In Albuquerque HS student vote, landslide win for La Riva

After a mock debate at Albuquerque High School, students cast ballots. The results were 52 votes for Party for Socialism and Liberation, 18 for the Democratic Party, 14 for the Green Party, 7 for the Republican Party, 2 for the Constitution Party and 1 for the Libertarian party.

Members of the PSL presented its party platform and candidates Gloria La Riva and Dennis Banks. They participated in a faculty-organized debate with campaign representatives from five of the eight certified parties on the ballot in New Mexico.

Republicans, Democrats, the Green Party, the Constitution Party and the PSL clashed for several hours, responding to student questions about racism, LGBTQ rights, poverty, U.S. war, funding for education and politics.

When the floor was opened up to student questions, an LGBTQ student fired the first shot in what became a student body war waged against the Republican party reps. “Does Donald Trump care about human rights for anyone but cis-straight white men?” the student asked to uproarious laughter.

Nationally, New Mexico ranks 49th in education. Governor Susana Martinez recently implemented a 5 percent or $137,950,000 cut from public education spending. Schools in New Mexico and the Albuquerque Public School system overwhelming are graded with C’s, D’s and F’s from elementary through high school. Albuquerque High is a victim of the cuts and ranked C in 2016. Such school rankings are based on standardized test scores which in turn generally reflect the socio-economic status of the students’ families rather than the quality of teaching.

Many students raised questions about funding for public education, the high dropout rate and how parties would address the issue of access to public education. While the school has been given a C rating, the students’ critical and piercing questions to the campaign representatives led to their intelligent engagement being acknowledged by each party representative.

Students saw through the lesser of two evil politics and challenged racism and war in many of their questions. Socialist student Amara Tankersley asked the democrats, “So you claim Hillary Clinton is most qualified for the role of President, despite the fact that as Foreign Policy manager for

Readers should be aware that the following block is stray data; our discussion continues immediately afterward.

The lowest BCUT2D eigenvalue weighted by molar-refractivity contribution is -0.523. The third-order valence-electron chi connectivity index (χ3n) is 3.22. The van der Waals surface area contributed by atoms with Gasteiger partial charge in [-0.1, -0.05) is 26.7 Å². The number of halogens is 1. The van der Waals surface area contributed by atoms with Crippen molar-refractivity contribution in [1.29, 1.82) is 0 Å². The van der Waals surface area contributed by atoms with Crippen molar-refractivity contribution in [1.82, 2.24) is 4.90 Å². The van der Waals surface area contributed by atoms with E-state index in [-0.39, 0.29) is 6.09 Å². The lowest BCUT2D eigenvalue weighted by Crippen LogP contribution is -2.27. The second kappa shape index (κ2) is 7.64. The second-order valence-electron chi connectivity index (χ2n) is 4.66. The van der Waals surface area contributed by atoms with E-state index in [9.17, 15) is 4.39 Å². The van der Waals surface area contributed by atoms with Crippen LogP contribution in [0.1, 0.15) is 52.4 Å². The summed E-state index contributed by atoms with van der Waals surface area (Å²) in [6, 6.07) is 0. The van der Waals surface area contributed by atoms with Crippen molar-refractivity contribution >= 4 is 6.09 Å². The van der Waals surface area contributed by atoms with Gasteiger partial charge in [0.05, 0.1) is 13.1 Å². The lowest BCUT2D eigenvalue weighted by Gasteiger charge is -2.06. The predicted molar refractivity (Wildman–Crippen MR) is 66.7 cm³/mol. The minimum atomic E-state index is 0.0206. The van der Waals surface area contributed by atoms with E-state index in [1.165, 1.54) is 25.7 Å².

Obama, she signed for the Iraq war without U.N. endorsement, contributed greatly to needless wars in the Middle East, and has been in favor of huge mistakes that have not only endangered American lives, but have also fueled tensions with countries like Syria. These issues could very possibly lead to the next World War.”

U.S. presidential debates are organized by a private corporation that intentionally excludes third parties who challenge the dictatorship ofcorporate America. The debates are merely a performance where Democrat and Republican candidates don’t address real issues like universal healthcare, free and quality public and higher education, or ending unemployment and poverty. Their platforms barely differ and candidates perform a “debate” by boasting who is more ready to go to war in Syria and accelerate aggression towards Russia. They attack each other only to assert that Americans should vote for Clinton, because she’s not Trump, and Trump because he isn’t Clinton. The result is an inescapable “corporate echo chamber.”

Imagine if revolutionary socialism had mass media visibility and the opportunity to present such politics nationwide. This mock election at Albuquerque High School was a small experiment that exposes who people would vote for if there were open debates between all parties. Students were free from fear mongering and got to vote for whichever candidate’s platform made the most sense. Despite the bourgeois media’s negative representation of socialism, when presented with the PSL’s socialist
program, students voted for it by a large majority. Tens of millions of people in the United States would break away from the two parties and not vote for the lesser of two evils or abstain from voting but rather be drawn to third parties, like the PSL.

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